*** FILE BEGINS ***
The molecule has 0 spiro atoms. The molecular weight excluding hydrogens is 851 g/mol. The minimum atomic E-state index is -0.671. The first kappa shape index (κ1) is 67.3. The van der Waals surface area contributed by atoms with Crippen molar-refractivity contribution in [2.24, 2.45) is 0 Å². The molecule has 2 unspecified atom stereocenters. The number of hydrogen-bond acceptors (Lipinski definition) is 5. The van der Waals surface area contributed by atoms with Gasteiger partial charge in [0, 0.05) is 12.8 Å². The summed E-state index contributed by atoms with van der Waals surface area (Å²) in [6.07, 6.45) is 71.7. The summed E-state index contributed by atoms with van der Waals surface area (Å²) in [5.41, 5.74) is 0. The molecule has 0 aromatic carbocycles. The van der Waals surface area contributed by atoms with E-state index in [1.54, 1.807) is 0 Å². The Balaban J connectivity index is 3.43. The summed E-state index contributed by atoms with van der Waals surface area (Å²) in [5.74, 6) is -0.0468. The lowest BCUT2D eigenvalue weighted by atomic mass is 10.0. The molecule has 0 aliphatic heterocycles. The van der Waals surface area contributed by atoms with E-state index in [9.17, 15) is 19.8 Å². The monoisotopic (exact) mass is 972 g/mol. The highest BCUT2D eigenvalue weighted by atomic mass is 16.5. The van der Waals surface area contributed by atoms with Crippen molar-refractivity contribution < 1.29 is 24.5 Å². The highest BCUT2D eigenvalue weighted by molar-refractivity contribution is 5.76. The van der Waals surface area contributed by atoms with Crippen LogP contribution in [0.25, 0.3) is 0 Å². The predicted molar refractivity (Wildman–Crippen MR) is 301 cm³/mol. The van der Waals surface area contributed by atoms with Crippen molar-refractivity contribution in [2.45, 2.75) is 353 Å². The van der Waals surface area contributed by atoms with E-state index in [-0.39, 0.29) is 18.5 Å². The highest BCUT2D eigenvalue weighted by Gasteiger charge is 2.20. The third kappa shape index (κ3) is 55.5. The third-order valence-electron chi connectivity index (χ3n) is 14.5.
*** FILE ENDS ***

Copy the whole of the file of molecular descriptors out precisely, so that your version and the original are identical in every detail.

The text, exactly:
The molecule has 0 spiro atoms. The molecular weight excluding hydrogens is 851 g/mol. The minimum atomic E-state index is -0.671. The first kappa shape index (κ1) is 67.3. The van der Waals surface area contributed by atoms with Crippen molar-refractivity contribution in [2.24, 2.45) is 0 Å². The molecule has 2 unspecified atom stereocenters. The number of hydrogen-bond acceptors (Lipinski definition) is 5. The van der Waals surface area contributed by atoms with Gasteiger partial charge in [0, 0.05) is 12.8 Å². The summed E-state index contributed by atoms with van der Waals surface area (Å²) in [6.07, 6.45) is 71.7. The summed E-state index contributed by atoms with van der Waals surface area (Å²) in [5.41, 5.74) is 0. The molecule has 0 aromatic carbocycles. The van der Waals surface area contributed by atoms with E-state index in [1.54, 1.807) is 0 Å². The Balaban J connectivity index is 3.43. The summed E-state index contributed by atoms with van der Waals surface area (Å²) in [5.74, 6) is -0.0468. The lowest BCUT2D eigenvalue weighted by atomic mass is 10.0. The molecule has 0 aliphatic heterocycles. The van der Waals surface area contributed by atoms with E-state index in [9.17, 15) is 19.8 Å². The monoisotopic (exact) mass is 972 g/mol. The highest BCUT2D eigenvalue weighted by atomic mass is 16.5. The van der Waals surface area contributed by atoms with Crippen molar-refractivity contribution < 1.29 is 24.5 Å². The highest BCUT2D eigenvalue weighted by molar-refractivity contribution is 5.76. The van der Waals surface area contributed by atoms with Crippen LogP contribution in [0.25, 0.3) is 0 Å². The predicted molar refractivity (Wildman–Crippen MR) is 301 cm³/mol. The van der Waals surface area contributed by atoms with Crippen molar-refractivity contribution in [2.45, 2.75) is 353 Å². The van der Waals surface area contributed by atoms with E-state index in [-0.39, 0.29) is 18.5 Å². The highest BCUT2D eigenvalue weighted by Gasteiger charge is 2.20. The third kappa shape index (κ3) is 55.5. The third-order valence-electron chi connectivity index (χ3n) is 14.5.